Industry trends show that next-generation service providers cannot be successful just by offering traditional phone service at a lower cost. Service providers need a strategy to combine the features of today's telephony services with new breakthrough applications that create revenue and attract customers. The softswitch architecture allows service providers to combine telephony, Internet, and messaging into a single portfolio of basic services, but it does not facilitate the creation and delivery of new applications that will attract and retain customers. A new network building block is needed. The application switch enables service providers to fully leverage the power of IP to create and deliver new applications and services that combine voice and data into a single user experience. In effect, the application switch changes the way people communicate by making convergence a viable, user-friendly, and time-saving reality.

Daniel C. Dearing is vice president of marketing for NexTone Communications. Powering the virtual central office, NexTone Communications is a leading provider of advanced application creation and service delivery systems for next-generation communication networks. For more information, visit www.nextone.com.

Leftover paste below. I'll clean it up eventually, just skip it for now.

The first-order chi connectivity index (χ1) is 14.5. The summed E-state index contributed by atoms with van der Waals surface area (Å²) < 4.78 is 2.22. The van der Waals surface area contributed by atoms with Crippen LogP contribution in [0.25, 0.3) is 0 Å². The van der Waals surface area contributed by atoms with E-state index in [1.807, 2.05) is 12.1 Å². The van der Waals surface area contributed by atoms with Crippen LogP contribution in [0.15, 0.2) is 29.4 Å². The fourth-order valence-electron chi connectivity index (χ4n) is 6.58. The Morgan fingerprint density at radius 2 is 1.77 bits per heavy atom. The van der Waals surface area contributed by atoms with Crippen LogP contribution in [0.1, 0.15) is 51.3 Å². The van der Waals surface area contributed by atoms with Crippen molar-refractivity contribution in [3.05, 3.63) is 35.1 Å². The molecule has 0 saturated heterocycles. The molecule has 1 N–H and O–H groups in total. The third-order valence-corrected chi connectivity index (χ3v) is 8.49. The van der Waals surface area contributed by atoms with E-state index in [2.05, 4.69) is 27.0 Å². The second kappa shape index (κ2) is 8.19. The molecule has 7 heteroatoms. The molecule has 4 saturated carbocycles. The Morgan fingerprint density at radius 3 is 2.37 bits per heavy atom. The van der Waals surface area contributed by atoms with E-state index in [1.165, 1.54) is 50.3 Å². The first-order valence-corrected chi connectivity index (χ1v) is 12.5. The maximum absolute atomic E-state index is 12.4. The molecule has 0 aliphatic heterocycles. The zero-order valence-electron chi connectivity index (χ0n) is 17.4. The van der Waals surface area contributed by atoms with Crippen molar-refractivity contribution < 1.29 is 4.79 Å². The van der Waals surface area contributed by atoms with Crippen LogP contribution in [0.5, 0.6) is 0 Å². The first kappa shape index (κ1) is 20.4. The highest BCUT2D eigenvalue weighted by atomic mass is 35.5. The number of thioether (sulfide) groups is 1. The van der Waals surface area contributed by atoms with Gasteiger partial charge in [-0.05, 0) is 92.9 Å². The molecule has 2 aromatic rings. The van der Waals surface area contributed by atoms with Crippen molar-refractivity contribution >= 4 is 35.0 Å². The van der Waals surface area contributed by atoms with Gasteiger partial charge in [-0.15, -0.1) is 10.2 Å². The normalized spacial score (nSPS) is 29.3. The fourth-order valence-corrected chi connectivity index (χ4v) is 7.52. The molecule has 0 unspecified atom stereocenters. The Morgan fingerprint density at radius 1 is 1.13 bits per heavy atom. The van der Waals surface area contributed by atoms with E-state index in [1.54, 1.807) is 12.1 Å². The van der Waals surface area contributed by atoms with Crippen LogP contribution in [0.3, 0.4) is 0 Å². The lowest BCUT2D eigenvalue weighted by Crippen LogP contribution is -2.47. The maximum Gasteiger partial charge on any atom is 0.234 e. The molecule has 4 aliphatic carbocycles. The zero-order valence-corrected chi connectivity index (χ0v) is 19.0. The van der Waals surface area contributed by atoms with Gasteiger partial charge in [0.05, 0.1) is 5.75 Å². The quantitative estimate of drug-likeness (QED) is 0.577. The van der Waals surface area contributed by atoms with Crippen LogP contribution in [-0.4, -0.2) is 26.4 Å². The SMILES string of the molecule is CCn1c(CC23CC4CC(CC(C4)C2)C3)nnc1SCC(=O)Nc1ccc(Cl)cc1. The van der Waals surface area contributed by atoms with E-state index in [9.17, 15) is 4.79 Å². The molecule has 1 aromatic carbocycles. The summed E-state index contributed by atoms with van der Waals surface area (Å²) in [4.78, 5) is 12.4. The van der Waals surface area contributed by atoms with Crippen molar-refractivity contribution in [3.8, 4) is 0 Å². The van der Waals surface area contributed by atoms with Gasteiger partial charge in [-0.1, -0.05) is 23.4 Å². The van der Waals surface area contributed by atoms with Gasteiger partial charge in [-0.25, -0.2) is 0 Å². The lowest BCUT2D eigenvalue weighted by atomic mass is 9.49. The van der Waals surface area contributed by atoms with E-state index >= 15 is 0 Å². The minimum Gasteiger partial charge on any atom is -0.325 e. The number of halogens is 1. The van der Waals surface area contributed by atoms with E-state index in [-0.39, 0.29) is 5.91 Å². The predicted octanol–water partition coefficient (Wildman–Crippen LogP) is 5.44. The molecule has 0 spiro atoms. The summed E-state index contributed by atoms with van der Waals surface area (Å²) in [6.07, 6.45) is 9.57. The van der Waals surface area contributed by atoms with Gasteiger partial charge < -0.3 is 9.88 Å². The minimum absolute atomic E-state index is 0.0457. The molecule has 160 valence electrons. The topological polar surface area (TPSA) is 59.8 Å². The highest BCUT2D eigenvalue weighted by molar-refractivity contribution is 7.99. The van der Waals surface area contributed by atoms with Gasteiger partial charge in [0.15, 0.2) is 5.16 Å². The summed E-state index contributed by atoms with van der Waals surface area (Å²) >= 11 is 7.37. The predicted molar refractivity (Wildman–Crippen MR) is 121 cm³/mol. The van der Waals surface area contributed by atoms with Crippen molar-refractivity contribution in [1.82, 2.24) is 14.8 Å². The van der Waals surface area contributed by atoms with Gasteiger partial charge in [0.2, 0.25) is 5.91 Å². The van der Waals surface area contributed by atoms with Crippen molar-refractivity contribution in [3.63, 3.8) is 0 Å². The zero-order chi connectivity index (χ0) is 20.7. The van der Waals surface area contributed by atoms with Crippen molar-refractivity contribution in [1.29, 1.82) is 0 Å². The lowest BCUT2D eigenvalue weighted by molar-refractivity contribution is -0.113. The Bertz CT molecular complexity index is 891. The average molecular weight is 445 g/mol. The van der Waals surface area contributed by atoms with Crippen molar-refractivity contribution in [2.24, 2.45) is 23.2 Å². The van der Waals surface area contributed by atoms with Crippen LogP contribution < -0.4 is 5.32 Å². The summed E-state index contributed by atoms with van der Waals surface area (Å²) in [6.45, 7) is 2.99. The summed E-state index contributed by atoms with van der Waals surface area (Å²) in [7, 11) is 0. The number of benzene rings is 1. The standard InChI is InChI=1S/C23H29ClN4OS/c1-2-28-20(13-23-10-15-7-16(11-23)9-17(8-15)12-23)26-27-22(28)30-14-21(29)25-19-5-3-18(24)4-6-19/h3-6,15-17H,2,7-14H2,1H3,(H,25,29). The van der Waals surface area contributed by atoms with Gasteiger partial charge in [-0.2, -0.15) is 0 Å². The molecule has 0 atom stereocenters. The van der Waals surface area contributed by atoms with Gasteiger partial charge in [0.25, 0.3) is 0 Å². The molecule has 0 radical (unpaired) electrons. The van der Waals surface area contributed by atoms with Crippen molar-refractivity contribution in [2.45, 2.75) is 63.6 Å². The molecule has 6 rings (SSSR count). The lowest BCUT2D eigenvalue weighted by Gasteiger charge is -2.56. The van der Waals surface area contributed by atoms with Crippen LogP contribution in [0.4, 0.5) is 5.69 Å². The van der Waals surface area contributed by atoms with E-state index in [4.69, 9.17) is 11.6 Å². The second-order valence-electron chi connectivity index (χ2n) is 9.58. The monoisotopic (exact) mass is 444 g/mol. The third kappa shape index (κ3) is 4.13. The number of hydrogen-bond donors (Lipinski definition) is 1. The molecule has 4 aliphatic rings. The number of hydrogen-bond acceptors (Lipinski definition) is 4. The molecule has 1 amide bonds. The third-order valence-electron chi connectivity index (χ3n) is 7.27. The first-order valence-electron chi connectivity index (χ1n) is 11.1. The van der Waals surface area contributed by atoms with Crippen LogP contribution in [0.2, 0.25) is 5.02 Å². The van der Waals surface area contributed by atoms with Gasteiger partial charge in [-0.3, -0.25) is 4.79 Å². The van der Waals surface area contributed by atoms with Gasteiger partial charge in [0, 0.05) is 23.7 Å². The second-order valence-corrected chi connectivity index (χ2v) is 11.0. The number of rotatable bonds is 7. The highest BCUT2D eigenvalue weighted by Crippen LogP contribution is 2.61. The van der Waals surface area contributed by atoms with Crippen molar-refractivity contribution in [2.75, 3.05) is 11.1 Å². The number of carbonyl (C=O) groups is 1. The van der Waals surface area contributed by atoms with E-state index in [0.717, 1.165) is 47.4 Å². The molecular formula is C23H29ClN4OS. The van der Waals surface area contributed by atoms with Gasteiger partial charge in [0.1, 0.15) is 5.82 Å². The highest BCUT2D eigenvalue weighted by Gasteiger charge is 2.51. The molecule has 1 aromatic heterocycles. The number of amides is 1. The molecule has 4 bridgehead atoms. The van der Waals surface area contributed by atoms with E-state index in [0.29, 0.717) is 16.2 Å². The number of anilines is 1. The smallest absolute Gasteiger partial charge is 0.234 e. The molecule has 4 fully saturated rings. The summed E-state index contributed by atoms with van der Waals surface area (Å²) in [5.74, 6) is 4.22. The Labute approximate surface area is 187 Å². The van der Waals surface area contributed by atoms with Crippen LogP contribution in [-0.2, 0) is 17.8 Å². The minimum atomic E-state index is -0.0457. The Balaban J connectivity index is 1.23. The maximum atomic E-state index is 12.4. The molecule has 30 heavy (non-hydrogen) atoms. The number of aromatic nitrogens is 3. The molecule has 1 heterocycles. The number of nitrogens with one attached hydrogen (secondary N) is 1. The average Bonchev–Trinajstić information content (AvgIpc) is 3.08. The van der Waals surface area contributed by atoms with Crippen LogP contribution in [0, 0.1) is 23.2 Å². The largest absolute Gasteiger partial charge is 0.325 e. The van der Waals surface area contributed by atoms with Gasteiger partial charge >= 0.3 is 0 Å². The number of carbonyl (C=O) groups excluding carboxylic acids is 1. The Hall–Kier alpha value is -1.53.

[ Return To The March/April 2001 Table Of Contents ]


Selecting An Enhanced Services Platform

BY FRANK CHILDERS

One of the most critical decisions facing CASPs is choosing the platform that can reliably deliver the enhanced services that will distinguish one CASP from another. Platform choices and related confusion will only increase, with growth in the CASP market projected to surge from $250 million in 1998 to more than $7 billion in 2003 (US Bancorp Piper Jaffray). How can you strategically select the mission-critical platform and inherent system architecture that best matches your business model? What can help you stand apart from marketplace frenzy, confidently evaluating your platform options? Carefully answering the following three questions can guide you. At least, it will help you narrow your list of potential platform providers to those companies best equipped to help your CASP succeed.

Who can best offer the core services and functionality that are most important to your business model and targeted customers?

A clear understanding of your exact needs and points of differentiation will be your greatest aid in selecting the right platform. Start by articulating exactly what you mean by "converged communications." Ask potential platform providers to share their definition. You'll learn this simple phrase means different things to different people. Negotiate common terminology up front and you'll avoid a basic misunderstanding that can throw off your entire selection process.